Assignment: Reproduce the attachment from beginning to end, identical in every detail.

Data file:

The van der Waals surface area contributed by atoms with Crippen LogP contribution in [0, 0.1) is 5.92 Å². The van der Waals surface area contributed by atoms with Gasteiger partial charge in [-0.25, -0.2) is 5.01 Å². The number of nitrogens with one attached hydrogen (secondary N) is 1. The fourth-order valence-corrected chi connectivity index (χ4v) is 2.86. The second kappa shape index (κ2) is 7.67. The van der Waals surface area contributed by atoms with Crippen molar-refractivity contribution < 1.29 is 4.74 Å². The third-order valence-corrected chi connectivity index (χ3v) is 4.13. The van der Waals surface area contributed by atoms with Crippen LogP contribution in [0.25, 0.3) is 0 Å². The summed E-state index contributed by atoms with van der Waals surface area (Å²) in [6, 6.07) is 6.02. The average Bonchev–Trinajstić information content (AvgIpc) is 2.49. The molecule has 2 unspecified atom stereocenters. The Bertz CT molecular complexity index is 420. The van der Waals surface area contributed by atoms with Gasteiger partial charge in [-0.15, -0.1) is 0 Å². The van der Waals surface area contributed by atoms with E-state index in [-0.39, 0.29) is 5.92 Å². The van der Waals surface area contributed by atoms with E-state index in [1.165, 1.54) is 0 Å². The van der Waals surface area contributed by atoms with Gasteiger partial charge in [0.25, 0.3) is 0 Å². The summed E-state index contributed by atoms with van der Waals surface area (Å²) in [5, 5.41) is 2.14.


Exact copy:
The van der Waals surface area contributed by atoms with Crippen LogP contribution in [0, 0.1) is 5.92 Å². The van der Waals surface area contributed by atoms with Gasteiger partial charge in [-0.25, -0.2) is 5.01 Å². The number of nitrogens with one attached hydrogen (secondary N) is 1. The fourth-order valence-corrected chi connectivity index (χ4v) is 2.86. The second kappa shape index (κ2) is 7.67. The van der Waals surface area contributed by atoms with Crippen molar-refractivity contribution < 1.29 is 4.74 Å². The third-order valence-corrected chi connectivity index (χ3v) is 4.13. The van der Waals surface area contributed by atoms with Crippen LogP contribution in [0.25, 0.3) is 0 Å². The summed E-state index contributed by atoms with van der Waals surface area (Å²) in [6, 6.07) is 6.02. The average Bonchev–Trinajstić information content (AvgIpc) is 2.49. The molecule has 2 unspecified atom stereocenters. The Bertz CT molecular complexity index is 420. The van der Waals surface area contributed by atoms with Gasteiger partial charge in [-0.15, -0.1) is 0 Å². The van der Waals surface area contributed by atoms with E-state index in [-0.39, 0.29) is 5.92 Å². The van der Waals surface area contributed by atoms with E-state index in [1.165, 1.54) is 0 Å². The van der Waals surface area contributed by atoms with Gasteiger partial charge in [0.25, 0.3) is 0 Å². The summed E-state index contributed by atoms with van der Waals surface area (Å²) in [5, 5.41) is 2.14.